Mallard finds out what happened she acts differently from most women in the same position, who might disbelieve it. In particular, American wives in the late nineteenth century were legally bound to their husbands' power and status, but because widows did not bear the responsibility of finding or following a husband, they gained more legal recognition and often had more control over their lives.
Mallard was exhausted by her marriage, not by the fact that she has learned that her husband has died.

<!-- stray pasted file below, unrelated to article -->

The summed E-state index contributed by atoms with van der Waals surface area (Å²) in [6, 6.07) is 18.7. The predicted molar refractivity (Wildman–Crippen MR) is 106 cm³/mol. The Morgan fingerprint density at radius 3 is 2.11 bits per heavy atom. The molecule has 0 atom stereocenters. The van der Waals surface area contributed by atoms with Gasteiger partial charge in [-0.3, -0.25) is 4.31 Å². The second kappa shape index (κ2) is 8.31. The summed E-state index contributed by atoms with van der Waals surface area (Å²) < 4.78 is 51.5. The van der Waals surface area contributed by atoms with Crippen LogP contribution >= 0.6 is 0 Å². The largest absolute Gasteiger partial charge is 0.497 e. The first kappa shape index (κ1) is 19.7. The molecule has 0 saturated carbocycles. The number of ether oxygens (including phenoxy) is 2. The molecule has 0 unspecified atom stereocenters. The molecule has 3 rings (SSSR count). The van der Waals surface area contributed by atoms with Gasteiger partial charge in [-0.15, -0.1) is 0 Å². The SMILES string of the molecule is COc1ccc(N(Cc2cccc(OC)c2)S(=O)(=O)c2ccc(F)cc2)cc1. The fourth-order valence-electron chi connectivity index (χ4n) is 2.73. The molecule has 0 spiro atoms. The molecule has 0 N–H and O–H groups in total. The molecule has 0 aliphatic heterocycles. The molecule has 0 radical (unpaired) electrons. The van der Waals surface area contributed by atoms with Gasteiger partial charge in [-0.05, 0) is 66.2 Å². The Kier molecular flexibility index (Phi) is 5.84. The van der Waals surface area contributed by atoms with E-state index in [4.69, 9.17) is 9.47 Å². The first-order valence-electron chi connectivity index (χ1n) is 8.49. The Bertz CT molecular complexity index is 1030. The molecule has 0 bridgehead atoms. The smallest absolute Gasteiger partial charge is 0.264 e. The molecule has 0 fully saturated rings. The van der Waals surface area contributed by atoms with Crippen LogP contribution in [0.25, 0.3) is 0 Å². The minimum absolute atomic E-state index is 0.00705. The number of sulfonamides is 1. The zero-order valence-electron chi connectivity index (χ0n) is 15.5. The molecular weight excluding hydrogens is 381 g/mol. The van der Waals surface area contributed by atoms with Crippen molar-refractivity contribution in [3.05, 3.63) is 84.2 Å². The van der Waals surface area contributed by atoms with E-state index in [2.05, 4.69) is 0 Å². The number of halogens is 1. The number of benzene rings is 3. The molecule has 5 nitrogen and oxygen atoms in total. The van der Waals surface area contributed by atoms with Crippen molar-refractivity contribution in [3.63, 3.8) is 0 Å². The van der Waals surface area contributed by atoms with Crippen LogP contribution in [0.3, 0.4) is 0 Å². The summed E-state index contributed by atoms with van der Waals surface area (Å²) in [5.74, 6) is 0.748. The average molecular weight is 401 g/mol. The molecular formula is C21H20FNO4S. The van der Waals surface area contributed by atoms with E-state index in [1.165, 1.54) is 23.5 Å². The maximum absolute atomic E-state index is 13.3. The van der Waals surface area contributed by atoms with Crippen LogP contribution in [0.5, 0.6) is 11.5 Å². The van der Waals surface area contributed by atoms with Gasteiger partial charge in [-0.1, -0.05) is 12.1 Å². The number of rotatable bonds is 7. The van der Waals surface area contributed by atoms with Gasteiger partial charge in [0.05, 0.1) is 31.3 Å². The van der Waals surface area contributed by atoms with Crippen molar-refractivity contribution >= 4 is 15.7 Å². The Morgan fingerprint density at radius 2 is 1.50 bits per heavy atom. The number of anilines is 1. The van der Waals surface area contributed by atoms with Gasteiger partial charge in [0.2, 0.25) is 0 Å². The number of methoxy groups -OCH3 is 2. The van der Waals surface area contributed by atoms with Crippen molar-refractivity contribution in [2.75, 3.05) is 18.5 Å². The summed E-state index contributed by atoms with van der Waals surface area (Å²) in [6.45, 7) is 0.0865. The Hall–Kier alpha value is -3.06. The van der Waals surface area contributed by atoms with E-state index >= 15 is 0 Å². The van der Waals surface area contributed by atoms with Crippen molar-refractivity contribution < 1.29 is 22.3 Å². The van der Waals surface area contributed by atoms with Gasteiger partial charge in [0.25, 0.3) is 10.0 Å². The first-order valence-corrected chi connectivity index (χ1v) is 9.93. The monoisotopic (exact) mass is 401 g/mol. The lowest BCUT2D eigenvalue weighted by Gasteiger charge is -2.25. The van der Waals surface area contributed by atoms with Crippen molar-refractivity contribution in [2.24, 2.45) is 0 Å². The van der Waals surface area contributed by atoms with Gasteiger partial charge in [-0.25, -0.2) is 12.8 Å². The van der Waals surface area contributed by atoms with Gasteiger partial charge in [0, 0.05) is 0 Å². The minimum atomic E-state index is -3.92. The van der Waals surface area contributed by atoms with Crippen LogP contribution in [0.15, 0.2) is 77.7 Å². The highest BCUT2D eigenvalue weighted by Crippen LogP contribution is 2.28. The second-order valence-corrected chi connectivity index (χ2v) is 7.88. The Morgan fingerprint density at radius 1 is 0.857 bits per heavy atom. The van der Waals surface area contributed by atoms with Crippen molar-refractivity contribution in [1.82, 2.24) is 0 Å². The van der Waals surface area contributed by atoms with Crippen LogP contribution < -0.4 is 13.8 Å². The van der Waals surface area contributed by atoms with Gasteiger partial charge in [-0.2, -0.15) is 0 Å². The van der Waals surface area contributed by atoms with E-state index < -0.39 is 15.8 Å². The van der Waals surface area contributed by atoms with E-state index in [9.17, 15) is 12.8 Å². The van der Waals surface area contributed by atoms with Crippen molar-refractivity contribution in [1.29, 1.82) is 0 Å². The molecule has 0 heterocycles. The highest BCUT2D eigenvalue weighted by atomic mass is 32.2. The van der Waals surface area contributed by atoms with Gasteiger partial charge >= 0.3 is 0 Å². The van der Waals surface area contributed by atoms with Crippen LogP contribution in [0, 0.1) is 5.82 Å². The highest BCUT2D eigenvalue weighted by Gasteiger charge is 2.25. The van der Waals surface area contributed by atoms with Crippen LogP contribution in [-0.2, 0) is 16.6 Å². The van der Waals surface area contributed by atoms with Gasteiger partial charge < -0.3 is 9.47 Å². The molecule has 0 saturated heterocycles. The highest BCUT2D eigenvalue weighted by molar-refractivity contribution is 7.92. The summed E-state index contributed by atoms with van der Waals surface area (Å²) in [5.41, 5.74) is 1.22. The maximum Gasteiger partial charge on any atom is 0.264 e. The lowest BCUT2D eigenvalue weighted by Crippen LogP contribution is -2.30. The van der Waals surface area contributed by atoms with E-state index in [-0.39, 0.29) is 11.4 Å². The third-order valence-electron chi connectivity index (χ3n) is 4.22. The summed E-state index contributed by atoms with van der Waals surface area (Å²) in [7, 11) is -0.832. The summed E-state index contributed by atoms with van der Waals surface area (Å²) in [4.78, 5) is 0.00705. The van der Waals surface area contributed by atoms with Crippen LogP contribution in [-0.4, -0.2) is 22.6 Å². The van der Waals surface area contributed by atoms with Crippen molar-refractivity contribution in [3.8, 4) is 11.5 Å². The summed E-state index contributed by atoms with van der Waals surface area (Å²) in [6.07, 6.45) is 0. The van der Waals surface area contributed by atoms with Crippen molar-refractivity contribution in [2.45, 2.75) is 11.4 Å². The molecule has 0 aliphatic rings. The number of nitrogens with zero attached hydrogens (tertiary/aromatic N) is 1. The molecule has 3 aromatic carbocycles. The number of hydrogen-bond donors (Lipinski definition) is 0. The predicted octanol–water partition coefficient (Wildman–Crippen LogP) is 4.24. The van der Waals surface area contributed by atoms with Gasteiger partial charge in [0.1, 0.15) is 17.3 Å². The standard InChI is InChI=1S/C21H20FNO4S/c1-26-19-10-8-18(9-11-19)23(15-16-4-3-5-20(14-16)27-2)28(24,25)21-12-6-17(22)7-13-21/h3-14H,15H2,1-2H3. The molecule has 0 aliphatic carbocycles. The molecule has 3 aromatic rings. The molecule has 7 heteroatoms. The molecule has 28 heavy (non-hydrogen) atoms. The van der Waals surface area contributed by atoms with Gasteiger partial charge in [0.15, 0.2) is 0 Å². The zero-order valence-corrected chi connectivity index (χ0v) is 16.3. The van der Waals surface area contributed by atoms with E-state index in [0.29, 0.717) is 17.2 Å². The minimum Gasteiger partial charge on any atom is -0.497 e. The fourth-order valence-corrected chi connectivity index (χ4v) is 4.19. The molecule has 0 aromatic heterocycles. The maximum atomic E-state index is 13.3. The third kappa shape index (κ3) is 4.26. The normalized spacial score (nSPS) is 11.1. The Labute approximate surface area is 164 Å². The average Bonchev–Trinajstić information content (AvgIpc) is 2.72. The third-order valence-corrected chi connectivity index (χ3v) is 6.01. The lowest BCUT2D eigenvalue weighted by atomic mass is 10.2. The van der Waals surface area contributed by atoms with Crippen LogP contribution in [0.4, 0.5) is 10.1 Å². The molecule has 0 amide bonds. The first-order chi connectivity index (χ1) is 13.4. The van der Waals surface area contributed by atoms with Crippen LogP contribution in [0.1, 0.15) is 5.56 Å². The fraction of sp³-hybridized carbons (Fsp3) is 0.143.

Josephine informs her "in broken sentences; veiled hints that revealed in half concealing. Mallard's death to heart disease, where heart disease is "the joy that kills. Her Desire for Self-Determination But his death has made her see something she hasn't seen before and might likely never have seen if he had lived: her desire for self-determination.
Mallard sits motionless in her armchair by the window and looks at all the beauty of the outside world, occasionally sobbing. Her imagination has taken her on a riot.
It is known that he was quite far from the place where the accident had taken place. The writing style is quite simple but intriguing as well.
The latter emotion eventually takes precedence in her thoughts.